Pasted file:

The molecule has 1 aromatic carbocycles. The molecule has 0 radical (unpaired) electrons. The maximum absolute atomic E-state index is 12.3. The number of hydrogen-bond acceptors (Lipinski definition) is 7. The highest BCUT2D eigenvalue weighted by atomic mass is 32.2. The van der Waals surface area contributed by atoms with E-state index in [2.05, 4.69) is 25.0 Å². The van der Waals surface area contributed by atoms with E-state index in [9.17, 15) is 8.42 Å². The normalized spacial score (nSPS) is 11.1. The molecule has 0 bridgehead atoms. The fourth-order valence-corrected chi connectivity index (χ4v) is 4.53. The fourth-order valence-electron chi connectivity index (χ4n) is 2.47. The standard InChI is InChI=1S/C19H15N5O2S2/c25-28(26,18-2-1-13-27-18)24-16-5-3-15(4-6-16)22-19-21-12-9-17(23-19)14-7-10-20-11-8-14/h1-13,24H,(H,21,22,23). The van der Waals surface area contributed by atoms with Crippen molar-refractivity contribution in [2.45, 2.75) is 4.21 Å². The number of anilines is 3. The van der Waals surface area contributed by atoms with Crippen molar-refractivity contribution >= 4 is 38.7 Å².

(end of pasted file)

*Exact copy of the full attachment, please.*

The molecule has 1 aromatic carbocycles. The molecule has 0 radical (unpaired) electrons. The maximum absolute atomic E-state index is 12.3. The number of hydrogen-bond acceptors (Lipinski definition) is 7. The highest BCUT2D eigenvalue weighted by atomic mass is 32.2. The van der Waals surface area contributed by atoms with E-state index in [2.05, 4.69) is 25.0 Å². The van der Waals surface area contributed by atoms with E-state index in [9.17, 15) is 8.42 Å². The normalized spacial score (nSPS) is 11.1. The molecule has 0 bridgehead atoms. The fourth-order valence-corrected chi connectivity index (χ4v) is 4.53. The fourth-order valence-electron chi connectivity index (χ4n) is 2.47. The standard InChI is InChI=1S/C19H15N5O2S2/c25-28(26,18-2-1-13-27-18)24-16-5-3-15(4-6-16)22-19-21-12-9-17(23-19)14-7-10-20-11-8-14/h1-13,24H,(H,21,22,23). The van der Waals surface area contributed by atoms with Crippen molar-refractivity contribution in [2.45, 2.75) is 4.21 Å². The number of anilines is 3. The van der Waals surface area contributed by atoms with Crippen molar-refractivity contribution >= 4 is 38.7 Å².